Making an offer

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Swinging Bridge Farm was everything I’d hoped it would be and more. We have decided to make an offer on the old place, in hopes of building the Runamuk Conservation Farm there.

On Friday as Paul and I made our way to 619 Middle Road to meet Leah, I couldn’t help feeling that I was being drawn there─like my spirit had been hooked right through my sternum and I was being reeled in like a trout on the end of a fishing line. Something inside me was answering the call of some invisible force and when I stepped out of the car and beheld the old farmhouse I felt a joyous connection of energies as Swinging Bridge Farm welcomed me.

Like something out of a storybook, the Swinging Bridge Farm is the epitome of the classic New England farmhouse. Simple clapboard siding, mercifully unadorned by vinyl siding (eew), with an attached barn and gnarly old apple trees.

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My farm-friendly realtor

Not many realtors would take the time or make the effort to walk a property like this with their client, but mine came dressed in rubber boots, as eager as we were to explore the 100 acres the old house sits on. I’m beginning to think that hiring Leah Watkins was a good move─not only is she enthusiastic about my project, but she has taken it upon herself to meet with the finance specialist at the FSA to learn more about the lending process there, as well as meeting with Nina Young at the Maine Farmland Trust to get an information download on how farming affects a real estate transaction and how─if at all─MFT might be able to help us.

When I said I wanted to make an offer Leah didn’t bat an eye. She told me to write a love letter to the seller regarding the property. Well that much I can certainly manage!

Now Leah is spending her holiday weekend drafting this sale agreement to send to the seller immediately following the holiday. She’s certainly earning her commission!!!

How it works

Financing with the USDA’s Farm Service Agency isn’t the same process as that of a mainstream bank. You don’t go to the FSA for a pre-qualification and then go look for a property in that price range. A farmer has to have a sale agreement in place before the government will even consider financing your project. And believe you me, it’s tough to get a seller to agree to anything without verification that you’ll actually be able to pay for it in the end.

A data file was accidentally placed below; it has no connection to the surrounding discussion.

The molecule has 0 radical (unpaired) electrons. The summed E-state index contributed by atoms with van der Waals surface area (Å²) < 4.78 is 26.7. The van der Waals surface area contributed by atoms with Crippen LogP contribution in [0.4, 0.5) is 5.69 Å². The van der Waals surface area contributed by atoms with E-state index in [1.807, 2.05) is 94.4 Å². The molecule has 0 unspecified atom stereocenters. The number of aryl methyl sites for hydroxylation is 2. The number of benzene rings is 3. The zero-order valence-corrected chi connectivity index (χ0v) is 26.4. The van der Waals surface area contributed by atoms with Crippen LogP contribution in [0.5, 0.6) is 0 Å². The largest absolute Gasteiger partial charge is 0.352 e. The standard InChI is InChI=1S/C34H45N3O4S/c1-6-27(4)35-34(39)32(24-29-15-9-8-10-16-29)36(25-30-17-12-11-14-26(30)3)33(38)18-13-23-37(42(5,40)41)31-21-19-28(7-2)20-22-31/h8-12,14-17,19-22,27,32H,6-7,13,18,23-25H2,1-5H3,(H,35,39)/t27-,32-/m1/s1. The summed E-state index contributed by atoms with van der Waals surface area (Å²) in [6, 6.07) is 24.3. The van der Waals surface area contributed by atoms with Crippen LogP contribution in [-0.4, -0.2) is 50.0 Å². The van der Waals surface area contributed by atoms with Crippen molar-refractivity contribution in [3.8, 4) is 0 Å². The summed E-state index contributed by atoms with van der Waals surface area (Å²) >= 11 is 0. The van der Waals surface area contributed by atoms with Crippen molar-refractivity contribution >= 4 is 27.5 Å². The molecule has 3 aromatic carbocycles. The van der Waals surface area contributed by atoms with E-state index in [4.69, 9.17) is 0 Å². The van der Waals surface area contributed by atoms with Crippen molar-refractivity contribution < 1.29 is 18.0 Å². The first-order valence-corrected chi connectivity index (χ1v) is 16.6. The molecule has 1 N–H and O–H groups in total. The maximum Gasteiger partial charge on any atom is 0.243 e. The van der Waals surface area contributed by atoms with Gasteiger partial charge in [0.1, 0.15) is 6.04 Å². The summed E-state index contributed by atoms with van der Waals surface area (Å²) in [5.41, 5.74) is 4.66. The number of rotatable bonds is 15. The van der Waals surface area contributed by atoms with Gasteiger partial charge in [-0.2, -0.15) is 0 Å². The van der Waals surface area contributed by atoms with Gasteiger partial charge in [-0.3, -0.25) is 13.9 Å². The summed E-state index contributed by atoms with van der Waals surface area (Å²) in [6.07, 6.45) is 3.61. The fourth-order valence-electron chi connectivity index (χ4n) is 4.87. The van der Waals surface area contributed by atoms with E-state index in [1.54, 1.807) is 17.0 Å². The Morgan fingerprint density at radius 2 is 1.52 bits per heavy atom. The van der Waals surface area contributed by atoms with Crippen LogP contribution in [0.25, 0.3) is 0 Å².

If I can get this sale agreement nailed down, I can then polish my business plan, line up my numbers on my financials, and apply for a loan with the FSA. I’ll be applying on my own as a female farmer.

I thought long and hard about whether or not to do joint-ownership with Paul, my partner now since June of 2016. Ultimately as a mom─and as a woman─having worked on this for so very long, I wanted this one thing for just me, and me alone.

There’s also the fact that there are funds for women as disadvantaged farmers that I wanted to tap into, a certain sense of feminist pride I suppose─that I wanted to do this for women everywhere and hopefully inspire other women to continue their own fight for the right to farm and have their own lands. What’s more, the FSA has a requirement that farmers applying for their programs have a minimum of 3 years experience; with just 1 year of farming under his belt, Paul does not meet their guidelines.

Here are my options:

Plan A (preferred)
Fund 100% through the FSA using their Direct Down Payment loan to pay 20% of the total cost (whatever that figure ends up being). Then finance the remainder with the FSA’s Guaranteed Farm Ownership program.

Plan B
Finance the entire thing with the FSA under their Direct Farm Ownership program.

​It really depends on what Janice at the FSA office says when we talk to her, which ​route she feels stands the best chance for success. It also depends on how much we are able to raise on our own with the FarmRaiser campaign.

Meeting the world halfway

It’s not mine yet, and it may never be; there are still so many hurdles to overcome. But this is the story of a beginning farmer. These are the trials beginning farmers like me are facing every day. I am not a singularity.

The fact that I have struggled along the way to farm ownership does not mean I am a poor business person, lacking skills or planning. On the contrary─I’ve managed to grow my business despite being landless. Beekeeping has done that for me. And so has my commitment to community, along with my own resourcefulness, hard work and determination. These are the traits of a new generation of farmers like me, who are forging their farms in spite of the obstacles.

I have accepted my station as such, and I feel my choice in farmland reflects my willingness to meet the world halfway. This is not prime farmland. The soil is wonderfully rocky, and the farm is all uphill. This is not even prime development land, with deep gorges and high ridges, and so so much rock. The house is in need of modern updates like windows and doors, and there had been a leak at one point that did some damage to the ceiling in the summer wing. By no standards is the place elegant or even comfortable.

Living there will still be rough. Farming there will not be easy. But thankfully I am not a veggie farmer (aside from producing my own food), so I do not require prime farmland. And I am well accustomed to living in rough conditions, so I do not shy away from the challenges this property poses. I’m going to give it my all and see if we can make it happen.

Stay tuned for more updates coming soon! And please consider sharing the link to our FarmRaiser campaign!!!

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